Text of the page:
On 11 September 2013 the United Nations (UN) General Assembly held a successful fifth Interactive Dialogue on the Responsibility to Protect (R2P). The Interactive Dialogue addressed the UN Secretary-General’s fifth report on R2P, entitled “State responsibility and prevention.”
Sixty-eight member states, one regional organization and two civil society organizations, including the Global Centre for the Responsibility to Protect, made interventions. The dialogue remains one of the most popular UN General Assembly discussions with ten more states participating in 2013 than in 2012.
The interventions were overwhelmingly positive with a number of states using the dialogue as a forum to outline steps that they are taking domestically to prevent mass atrocities. Eighteen states, including Australia, Belgium, Botswana, Costa Rica, Côte d’Ivoire, Czech Republic, Denmark, Georgia, Germany, Ghana, Montenegro, New Zealand, Slovakia, Slovenia, Spain, Switzerland, Togo and the United Kingdom, referred to their appointment of an R2P Focal Point, an initiative of the governments of Australia, Costa Rica, Denmark and Ghana in collaboration with the Global Centre for the Responsibility to Protect.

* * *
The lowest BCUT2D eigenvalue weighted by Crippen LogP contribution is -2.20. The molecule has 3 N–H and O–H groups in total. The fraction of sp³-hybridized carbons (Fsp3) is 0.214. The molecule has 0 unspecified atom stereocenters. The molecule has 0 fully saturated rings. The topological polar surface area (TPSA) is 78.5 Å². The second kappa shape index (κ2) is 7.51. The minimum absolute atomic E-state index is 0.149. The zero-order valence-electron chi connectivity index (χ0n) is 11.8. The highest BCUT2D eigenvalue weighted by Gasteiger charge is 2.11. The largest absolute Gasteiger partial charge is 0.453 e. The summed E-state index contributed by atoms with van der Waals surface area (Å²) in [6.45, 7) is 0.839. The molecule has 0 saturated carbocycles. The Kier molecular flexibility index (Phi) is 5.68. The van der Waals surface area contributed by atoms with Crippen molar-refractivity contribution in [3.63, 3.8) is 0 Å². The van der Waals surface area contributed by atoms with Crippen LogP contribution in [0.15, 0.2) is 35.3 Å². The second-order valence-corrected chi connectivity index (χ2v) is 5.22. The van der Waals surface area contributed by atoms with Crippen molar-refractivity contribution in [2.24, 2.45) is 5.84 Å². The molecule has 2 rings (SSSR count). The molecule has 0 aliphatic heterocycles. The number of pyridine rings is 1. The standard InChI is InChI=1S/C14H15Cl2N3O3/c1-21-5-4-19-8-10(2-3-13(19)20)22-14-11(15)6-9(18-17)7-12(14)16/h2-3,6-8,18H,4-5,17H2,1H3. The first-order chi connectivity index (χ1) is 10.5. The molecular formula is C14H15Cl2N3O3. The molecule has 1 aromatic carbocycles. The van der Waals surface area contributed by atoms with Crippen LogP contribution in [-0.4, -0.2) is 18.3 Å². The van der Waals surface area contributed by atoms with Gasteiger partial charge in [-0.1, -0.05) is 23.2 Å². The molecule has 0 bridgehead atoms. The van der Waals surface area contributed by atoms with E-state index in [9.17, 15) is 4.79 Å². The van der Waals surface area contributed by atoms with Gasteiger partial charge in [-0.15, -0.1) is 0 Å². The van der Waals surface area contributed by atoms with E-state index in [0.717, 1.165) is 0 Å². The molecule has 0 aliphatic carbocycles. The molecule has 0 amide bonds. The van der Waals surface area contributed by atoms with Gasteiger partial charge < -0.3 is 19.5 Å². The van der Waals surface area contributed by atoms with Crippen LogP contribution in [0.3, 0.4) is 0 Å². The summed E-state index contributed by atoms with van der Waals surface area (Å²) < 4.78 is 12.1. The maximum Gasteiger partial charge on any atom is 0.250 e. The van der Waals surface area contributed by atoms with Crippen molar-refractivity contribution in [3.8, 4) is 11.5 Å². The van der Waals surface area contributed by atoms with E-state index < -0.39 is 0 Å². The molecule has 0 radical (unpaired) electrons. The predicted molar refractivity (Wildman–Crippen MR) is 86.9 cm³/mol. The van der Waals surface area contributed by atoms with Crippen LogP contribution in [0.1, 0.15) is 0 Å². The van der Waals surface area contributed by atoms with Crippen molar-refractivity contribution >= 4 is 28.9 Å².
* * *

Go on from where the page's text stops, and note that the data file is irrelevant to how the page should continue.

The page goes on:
Almost every member state expressed concern about the dire situation in Syria and noted that it was a glaring example of the failure of preventive efforts. A number of states, including Costa Rica, Côte d’Ivoire, France, Hungary, Lichtenstein, the Netherlands, Spain and Switzerland, raised the need for there to be a restraint on the use of the veto within the UN Security Council.
As one of the closing speakers, Dr. Simon Adams, in his statement on behalf of the Global Centre for the Responsibility to Protect, called upon each member state to “rededicate itself to mobilizing political will to prevent, to protect and to act,” particularly as we approach the twentieth anniversary of the Rwandan genocide and the third anniversary of Syria’s tragedy.
The Global Centre for the Responsibility to Protect will be releasing a summary of the interactive dialogue shortly. To see a summary of the Secretary-General’s report and for more information about the debate, please see our webpage dedicated to the dialogue.